10-2-5? 10-20-10? What do all the number on a fertilizer bag label mean?
For years, when Your Humble Writer saw those odd strings of numbers on a fertilizer bag label, she couldn’t help but wonder what they meant. Now, after years of working the stuff into her garden soil, she understands and approves. Here’s what you need to know about those numbers.
We’ve all seen numbers displayed on the front of a fertilizer bag, generally in this format: 5-10-15, 10-0-5, 10-20-10, or something of the sort. This invariably refers to the content, in percentages, of chemical compounds containing nitrogen, phosphorus, and potassium, in that order.
These are the three primary plant nutrients necessary for healthy growth. There may be other macro- or micronutrients included, from aluminum down to zinc, but they won’t be in the primary number string. They’ll be listed elsewhere on the label, though.
The primary number is also known as the NPK rating, because those are the accepted chemical abbreviations for each of the three elements involved.
Please note, incidentally, that the chemical compounds involved may be 100% natural in origin. By definition, a chemical is any combination of natural elements. Water is as much a chemical as trinitrotoluene (a.k.a. TNT).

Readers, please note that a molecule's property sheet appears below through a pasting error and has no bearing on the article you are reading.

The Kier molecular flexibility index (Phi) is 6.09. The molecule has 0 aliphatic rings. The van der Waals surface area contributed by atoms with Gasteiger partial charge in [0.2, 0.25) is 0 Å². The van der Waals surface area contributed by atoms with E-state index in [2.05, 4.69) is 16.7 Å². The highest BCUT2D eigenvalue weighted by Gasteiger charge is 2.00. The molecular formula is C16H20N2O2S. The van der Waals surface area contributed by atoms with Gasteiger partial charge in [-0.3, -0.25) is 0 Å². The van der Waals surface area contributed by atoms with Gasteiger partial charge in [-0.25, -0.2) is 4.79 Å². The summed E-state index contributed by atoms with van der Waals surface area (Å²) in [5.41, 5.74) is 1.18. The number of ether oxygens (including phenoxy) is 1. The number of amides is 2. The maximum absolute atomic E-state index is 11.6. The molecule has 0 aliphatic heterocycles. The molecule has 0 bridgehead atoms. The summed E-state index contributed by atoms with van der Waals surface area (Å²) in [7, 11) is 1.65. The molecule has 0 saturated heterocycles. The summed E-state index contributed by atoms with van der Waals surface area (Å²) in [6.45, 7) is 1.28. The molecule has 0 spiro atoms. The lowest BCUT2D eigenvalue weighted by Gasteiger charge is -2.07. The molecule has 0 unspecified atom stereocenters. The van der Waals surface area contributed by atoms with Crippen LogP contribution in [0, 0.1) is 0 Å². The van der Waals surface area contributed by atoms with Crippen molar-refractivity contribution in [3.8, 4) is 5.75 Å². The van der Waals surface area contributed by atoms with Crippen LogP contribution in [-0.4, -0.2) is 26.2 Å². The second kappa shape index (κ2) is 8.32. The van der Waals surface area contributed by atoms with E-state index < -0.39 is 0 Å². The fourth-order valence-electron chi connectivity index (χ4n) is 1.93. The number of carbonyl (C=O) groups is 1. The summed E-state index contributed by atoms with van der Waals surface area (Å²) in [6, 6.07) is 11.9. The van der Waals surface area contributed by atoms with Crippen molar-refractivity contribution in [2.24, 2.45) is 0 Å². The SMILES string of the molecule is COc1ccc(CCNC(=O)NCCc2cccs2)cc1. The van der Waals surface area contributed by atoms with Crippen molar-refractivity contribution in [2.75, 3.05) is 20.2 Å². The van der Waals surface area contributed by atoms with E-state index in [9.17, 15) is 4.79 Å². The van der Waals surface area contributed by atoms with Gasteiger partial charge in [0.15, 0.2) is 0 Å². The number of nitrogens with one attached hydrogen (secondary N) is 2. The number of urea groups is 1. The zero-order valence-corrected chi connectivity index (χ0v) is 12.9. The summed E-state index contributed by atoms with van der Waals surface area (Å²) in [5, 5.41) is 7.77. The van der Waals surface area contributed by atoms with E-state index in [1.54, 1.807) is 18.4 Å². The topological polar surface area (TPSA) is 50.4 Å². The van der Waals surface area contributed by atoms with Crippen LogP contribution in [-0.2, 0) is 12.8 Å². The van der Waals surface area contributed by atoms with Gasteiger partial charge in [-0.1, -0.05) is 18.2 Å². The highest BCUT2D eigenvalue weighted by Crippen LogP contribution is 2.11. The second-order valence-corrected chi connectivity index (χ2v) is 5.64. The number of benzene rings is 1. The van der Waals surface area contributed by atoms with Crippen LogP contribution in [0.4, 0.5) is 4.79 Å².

Yes, But What Does It All Mean?
If you see a number like 10-20-10 on a fertilizer bag, it means that (by weight) 10% of the contents consist of a nitrogen compound, 20% is a phosphorus compound, and 10% is a potassium compound. The remaining contents are other nutrients or fillers.
So if you purchase a 50 pound bag of 10-20-10 fertilizer, it will contain five pounds of a nitrogen compound, 10 pounds of a phosphorus compound, and five pounds of a potassium compound. But don’t assume you’re getting all these as pure elements.
Nitrogen may be in elemental form as N2 — so you do get five pounds of that — but the phosphorus in fertilizer usually comes in the form of phosphorous pentoxide, so the actual weight of phosphorus in a 50 pound bag is 4.4 pounds.
Similarly, the potassium is almost always potassium oxide, so the bag contains 4.15 pounds of potassium by weight.
This might not seem like a big deal, but it’s important to know if you need to add a specific weight of each element (rather than just a compound) per unit of garden area. Sometimes this comes in handy.
If your electronic soil tester tells you that you need to add five pounds of phosphorus to your soil per 10 cubic yards, you don’t want to add five pounds of a compound that isn’t pure phosphorus, or your plants will be shortchanged. You can avoid this problem if you know how to read a fertilizer bag label properly.